Bibliography

The classic works of liberalism include J. Locke, Second Treatise on Government (1689); J. S. Mill, On Representative Government (1862); L. T. Hobhouse, Liberalism (1911); J. Dewey, Liberalism and Social Action (1935). See also H. K. Girvetz, From Wealth to Welfare (1950); T. P. Neill, The Rise and Decline of Liberalism (1953); G. L. Cheery, Early English Liberalism (1962); K. R. Minogue, The Liberal Mind (1963); A. Arblaster, The Rise and Decline of Western Liberalism (1986); R. Eccleshall, British Liberalism (1986); N. P. Barry, On Classical Liberalism and Libertarianism (1987); E. Alterman, Why We're Liberals (2008); E. Alterman and K. Mattson, The Cause: The Fight for American Liberalism from Franklin Roosevelt to Barack Obama (2012); A. Ryan, The Making of Modern Liberalism (2012).

Notes for this article

Add a new note
If you are trying to select text to create highlights or citations, remember that you must now click or tap on the first word, and then click or tap on the last word.
One moment ...
Default project is now your active project.
Project items

Items saved from this article

This article has been saved
Highlights (0)
Some of your highlights are legacy items.

Highlights saved before July 30, 2012 will not be displayed on their respective source pages.

You can easily re-create the highlights by opening the book page or article, selecting the text, and clicking “Highlight.”

Citations (0)
Some of your citations are legacy items.

Any citation created before July 30, 2012 will labeled as a “Cited page.” New citations will be saved as cited passages, pages or articles.

We also added the ability to view new citations from your projects or the book or article where you created them.

Notes (0)
Bookmarks (0)

You have no saved items from this article

Project items include:
  • Saved book/article
  • Highlights
  • Quotes/citations
  • Notes
  • Bookmarks
Notes
Cite this article

Cited article

Style
Citations are available only to our active members.
Sign up now to cite pages or passages in MLA, APA and Chicago citation styles.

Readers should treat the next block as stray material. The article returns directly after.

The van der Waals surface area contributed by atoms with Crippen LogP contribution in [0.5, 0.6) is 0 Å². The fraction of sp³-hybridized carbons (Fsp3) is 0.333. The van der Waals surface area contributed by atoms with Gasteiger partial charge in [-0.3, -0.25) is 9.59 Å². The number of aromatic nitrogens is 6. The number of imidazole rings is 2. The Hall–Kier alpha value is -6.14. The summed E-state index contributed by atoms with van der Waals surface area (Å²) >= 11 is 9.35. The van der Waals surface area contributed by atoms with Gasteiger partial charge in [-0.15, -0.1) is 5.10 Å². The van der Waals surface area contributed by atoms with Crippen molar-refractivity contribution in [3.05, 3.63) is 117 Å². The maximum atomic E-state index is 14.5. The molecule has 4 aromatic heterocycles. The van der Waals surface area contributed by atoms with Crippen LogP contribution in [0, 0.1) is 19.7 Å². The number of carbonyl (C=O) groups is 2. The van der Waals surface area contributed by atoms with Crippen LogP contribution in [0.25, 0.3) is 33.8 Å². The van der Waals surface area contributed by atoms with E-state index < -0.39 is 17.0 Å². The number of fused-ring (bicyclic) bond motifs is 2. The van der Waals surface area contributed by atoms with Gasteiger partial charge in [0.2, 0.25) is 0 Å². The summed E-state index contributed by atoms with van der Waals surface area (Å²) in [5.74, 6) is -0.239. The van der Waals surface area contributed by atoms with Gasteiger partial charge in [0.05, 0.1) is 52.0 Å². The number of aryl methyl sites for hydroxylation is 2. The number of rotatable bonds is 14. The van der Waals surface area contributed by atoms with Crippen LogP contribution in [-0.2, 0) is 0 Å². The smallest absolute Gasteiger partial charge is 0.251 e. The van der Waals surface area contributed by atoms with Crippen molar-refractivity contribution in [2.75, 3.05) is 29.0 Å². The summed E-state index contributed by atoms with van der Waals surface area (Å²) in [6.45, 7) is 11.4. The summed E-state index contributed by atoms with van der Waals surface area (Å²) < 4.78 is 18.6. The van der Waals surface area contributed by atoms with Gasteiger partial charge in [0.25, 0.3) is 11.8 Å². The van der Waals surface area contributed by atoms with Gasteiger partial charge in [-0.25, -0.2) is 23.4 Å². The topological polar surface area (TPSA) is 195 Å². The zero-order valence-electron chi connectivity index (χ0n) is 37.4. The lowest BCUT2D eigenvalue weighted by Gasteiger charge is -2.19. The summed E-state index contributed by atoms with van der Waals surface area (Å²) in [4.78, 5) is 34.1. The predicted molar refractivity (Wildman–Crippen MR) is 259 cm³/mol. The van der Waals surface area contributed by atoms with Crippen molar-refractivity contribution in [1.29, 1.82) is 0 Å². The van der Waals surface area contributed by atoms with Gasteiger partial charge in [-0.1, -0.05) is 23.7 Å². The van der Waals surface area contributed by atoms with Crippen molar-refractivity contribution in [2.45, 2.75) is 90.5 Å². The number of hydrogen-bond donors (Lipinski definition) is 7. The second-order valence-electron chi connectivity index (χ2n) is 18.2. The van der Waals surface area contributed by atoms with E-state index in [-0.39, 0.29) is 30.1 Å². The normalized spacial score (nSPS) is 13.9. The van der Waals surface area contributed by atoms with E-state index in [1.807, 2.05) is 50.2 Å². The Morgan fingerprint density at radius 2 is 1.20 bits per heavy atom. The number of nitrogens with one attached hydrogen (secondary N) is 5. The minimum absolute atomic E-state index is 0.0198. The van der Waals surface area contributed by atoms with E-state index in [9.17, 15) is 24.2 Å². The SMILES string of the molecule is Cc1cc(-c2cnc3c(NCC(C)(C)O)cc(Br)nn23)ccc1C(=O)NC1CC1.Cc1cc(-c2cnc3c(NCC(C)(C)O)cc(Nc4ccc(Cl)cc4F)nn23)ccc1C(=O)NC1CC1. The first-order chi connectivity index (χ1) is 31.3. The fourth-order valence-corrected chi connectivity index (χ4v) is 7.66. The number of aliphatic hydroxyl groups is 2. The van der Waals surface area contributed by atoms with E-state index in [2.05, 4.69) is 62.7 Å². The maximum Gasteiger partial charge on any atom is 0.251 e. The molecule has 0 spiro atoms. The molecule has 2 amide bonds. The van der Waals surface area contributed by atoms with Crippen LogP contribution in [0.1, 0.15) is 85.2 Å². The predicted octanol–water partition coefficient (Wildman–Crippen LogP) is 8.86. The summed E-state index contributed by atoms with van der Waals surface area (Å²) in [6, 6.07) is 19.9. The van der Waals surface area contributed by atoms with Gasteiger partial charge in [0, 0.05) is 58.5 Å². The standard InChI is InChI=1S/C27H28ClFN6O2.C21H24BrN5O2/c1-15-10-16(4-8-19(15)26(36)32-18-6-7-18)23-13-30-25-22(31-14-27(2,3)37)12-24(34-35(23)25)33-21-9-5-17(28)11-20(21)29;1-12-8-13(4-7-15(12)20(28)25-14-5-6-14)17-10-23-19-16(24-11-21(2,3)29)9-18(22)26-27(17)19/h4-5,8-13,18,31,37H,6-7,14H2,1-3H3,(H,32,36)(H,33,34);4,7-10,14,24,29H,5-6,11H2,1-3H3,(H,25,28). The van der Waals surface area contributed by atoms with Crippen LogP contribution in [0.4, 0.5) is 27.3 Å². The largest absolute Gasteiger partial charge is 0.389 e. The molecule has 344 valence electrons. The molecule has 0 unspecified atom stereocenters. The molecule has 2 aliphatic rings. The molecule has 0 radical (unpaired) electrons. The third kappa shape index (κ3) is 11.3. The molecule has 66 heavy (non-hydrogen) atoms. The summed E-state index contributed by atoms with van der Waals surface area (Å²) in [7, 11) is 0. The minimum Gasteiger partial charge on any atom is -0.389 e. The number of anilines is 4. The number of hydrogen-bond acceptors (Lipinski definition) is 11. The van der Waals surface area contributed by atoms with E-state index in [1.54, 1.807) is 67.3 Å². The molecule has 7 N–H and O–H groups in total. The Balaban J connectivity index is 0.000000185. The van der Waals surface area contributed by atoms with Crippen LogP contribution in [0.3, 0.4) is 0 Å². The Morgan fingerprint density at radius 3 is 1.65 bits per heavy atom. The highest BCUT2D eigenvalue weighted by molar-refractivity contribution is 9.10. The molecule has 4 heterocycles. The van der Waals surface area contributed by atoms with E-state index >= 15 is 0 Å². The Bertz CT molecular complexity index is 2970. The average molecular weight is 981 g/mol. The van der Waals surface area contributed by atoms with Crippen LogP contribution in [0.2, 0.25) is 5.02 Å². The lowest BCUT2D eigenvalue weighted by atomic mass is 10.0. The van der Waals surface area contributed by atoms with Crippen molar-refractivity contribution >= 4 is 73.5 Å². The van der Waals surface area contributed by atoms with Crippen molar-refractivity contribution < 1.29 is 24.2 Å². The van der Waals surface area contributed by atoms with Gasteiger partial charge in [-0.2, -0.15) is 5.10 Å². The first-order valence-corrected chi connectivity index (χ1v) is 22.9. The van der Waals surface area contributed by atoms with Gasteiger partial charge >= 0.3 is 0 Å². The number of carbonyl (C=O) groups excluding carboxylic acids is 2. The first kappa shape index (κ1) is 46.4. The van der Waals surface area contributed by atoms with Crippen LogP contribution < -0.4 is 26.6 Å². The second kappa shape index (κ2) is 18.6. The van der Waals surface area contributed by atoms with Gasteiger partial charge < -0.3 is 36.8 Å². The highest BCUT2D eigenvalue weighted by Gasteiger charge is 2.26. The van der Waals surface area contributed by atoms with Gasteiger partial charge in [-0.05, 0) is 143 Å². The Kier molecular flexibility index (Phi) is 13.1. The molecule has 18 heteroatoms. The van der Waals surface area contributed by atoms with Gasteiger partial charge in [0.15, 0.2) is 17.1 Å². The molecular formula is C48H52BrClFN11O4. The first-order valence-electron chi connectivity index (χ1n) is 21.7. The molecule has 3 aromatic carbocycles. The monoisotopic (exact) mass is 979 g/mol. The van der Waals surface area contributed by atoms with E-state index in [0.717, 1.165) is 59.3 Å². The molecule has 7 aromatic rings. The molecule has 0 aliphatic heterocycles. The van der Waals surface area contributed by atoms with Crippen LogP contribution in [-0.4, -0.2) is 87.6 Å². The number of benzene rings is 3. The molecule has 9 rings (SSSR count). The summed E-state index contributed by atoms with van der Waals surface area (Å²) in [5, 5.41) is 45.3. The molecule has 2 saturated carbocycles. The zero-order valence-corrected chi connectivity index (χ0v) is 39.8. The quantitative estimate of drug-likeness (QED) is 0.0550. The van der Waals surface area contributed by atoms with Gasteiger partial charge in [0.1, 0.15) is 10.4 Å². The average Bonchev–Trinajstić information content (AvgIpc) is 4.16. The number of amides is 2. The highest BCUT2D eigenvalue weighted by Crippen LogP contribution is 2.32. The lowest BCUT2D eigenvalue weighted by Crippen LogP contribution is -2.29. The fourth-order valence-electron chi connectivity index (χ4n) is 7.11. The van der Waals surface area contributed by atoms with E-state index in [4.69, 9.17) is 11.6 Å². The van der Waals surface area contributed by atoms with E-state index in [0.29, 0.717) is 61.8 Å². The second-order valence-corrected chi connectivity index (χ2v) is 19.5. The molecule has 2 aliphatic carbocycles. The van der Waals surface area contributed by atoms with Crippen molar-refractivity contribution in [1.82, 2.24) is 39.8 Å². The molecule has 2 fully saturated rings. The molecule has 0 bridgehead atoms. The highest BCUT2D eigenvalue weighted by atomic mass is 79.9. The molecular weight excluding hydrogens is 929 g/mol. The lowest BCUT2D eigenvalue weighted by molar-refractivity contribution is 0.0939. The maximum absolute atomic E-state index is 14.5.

(Einhorn, 1992, p. 25)

(Einhorn 25)

1

1. Lois J. Einhorn, Abraham Lincoln, the Orator: Penetrating the Lincoln Legend (Westport, CT: Greenwood Press, 1992), 25, http://www.questia.com/read/27419298.

Cited article

liberalism
Settings

Settings

Typeface
Text size Smaller Larger Reset View mode
Search within

Search within this article

Look up

Look up a word

  • Dictionary
  • Thesaurus
Please submit a word or phrase above.
Print this page

Print this page

Why can't I print more than one page at a time?

Full screen

matching results for page

Cited passage

Style
Citations are available only to our active members.
Sign up now to cite pages or passages in MLA, APA and Chicago citation styles.

"Portraying himself as an honest, ordinary person helped Lincoln identify with his audiences." (Einhorn, 1992, p. 25).

"Portraying himself as an honest, ordinary person helped Lincoln identify with his audiences." (Einhorn 25)

"Portraying himself as an honest, ordinary person helped Lincoln identify with his audiences."1

1. Lois J. Einhorn, Abraham Lincoln, the Orator: Penetrating the Lincoln Legend (Westport, CT: Greenwood Press, 1992), 25, http://www.questia.com/read/27419298.

Cited passage

Welcome to the new Questia Reader

The Questia Reader has been updated to provide you with an even better online reading experience.  It is now 100% Responsive, which means you can read our books and articles on any sized device you wish.  All of your favorite tools like notes, highlights, and citations are still here, but the way you select text has been updated to be easier to use, especially on touchscreen devices.  Here's how:

1. Click or tap the first word you want to select.
2. Click or tap the last word you want to select.

OK, got it!

Thanks for trying Questia!

Please continue trying out our research tools, but please note, full functionality is available only to our active members.

Your work will be lost once you leave this Web page.

For full access in an ad-free environment, sign up now for a FREE, 1-day trial.

Already a member? Log in now.